Handprints to panarchy: 20 more sustainability diagrams

Posted on May 26, 2009


Diverse lot to add to the collection this time – from the very simple (how did I miss the balance images so far?) to those representing complex philosophical arguments. 

The handprint – as a complement to the footprint – is an extremely elegant way to describe the “doing good” or “restorative sustainability”. 

159. Spectrum of definitions Ken Haggart



160. Balance  (Earth Illustrated) (see also Altran)


161. 5 capitals (Sigma project)


162.  What, for how long? (National Academy of Sciences 1999)




163.  Handprint (Action towards sustainability)


164.  Increasing commitment Peter Mellalieu



165.  Learning to do values framework (UNEVOC)


166.  Commons river (from Barnes’ Capitalism 3.0)



167.   Sustainable business value matrix (SustainAbility and UNEP 2001, used in simplified form here). 



168.  Ecosystem services (from Millenium Ecosystem Assessment, pdf, used in scenarios)



169.  The maintenance of Ecosystem services with time, space and interventions (MEA, applied by Pereira to Sistel Portugal)





170.  Invisible losses (Turner, in relation to Canadian aboriginal perspective). 



171.   Self-organising holarchic eco-social systems (Waltner-Toews, see also scale effects). waltner-toews_SOHO_ecosocialsystems

172.  3 Venn and Strong seen as stages along a continuum (Engineering for Sustainable Development)


173. Ecological footprint/deficit map (Pierce)


174.    How many planets?  (from UK Interdependence Report) See also WWF One Planet Living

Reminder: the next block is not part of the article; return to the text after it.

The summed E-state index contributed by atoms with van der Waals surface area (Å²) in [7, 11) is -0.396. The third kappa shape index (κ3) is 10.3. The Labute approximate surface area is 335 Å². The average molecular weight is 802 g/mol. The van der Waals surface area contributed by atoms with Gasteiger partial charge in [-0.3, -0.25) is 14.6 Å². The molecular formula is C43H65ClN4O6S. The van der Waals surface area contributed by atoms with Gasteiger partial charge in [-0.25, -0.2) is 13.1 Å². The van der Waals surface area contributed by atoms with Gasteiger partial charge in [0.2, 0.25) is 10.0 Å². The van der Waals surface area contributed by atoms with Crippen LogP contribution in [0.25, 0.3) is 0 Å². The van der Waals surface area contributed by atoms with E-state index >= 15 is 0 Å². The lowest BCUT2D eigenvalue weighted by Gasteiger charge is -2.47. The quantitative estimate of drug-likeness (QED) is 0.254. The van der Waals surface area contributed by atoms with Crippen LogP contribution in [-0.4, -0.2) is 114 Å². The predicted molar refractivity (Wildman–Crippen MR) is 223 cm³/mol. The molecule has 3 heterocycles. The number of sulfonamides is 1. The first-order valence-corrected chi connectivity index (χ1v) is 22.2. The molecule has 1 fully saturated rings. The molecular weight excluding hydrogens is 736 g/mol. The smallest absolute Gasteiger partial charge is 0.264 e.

175.   Nested adaptive cycles (Holling)

The growth phase we’re in may seem like a natural and permanent state of affairs-and our world’s rising complexity, connectedness, efficiency, and regulation may seem relentless and unstoppable-but ultimately it isn’t sustainable…

I think rapidly rising connectivity within global systems-both economic and technological-increases the risk of deep collapse. That’s a collapse that cascades across adaptive cycles-a kind of pancaking implosion of the entire system as higher-level adaptive cycles collapse, which causes progressive collapse at lower levels.” (Holling in Worldwatch)


(applied to Western Australian agriculture by Allison and Hobbs)


176.   Human ecosystem model (Machlis)

The human ecosystem is defined asa coherent system of biophysical and social factors capable of adaptation and sustainability over time. Human ecosystems rest upon a foundation of abiotic and biotic factors taken as base conditions: a solar-driven energy system obeying thermodynamic properties, biogeochemical cycles of high constancy, landforms and geological variation of great complexity, the full genetic structure of life including biophysical properties of homo sapiens. The base conditions limit, constrain, influence and occasionally direct many human ecosystem processes. Boundaries can be spatially identified through ecological transition zones, administrative and political boundaries, or more fine-scaled analysis of sharp perturbations in system flows


177.   Steady state economy (in comparison with standard growth model) Herman Daly. Summary from SANZ.

The Standard (Growth) Economy diagram is equivalent to the Triple Bottom Line and Mickey Mouse models. It assumes the possibility of evergrowing cycles of production and consumption without considering the role of the supporting ecosystem, thus establishing the belief that there are no biophysical limits to growth of the economy.

By comparison, the Steady State Economy diagram represents stabilised population and consumption. Resource throughput and waste disposal remain roughly constant, the scale of economic activities fits within the capacity provided by ecosystems, there is fair distribution of wealth, and allocation of resources is efficient.




178.   Integral framework   (Wilber’s integral quadrats, used by Barrett Brown) applied by Winton (in Br0wn).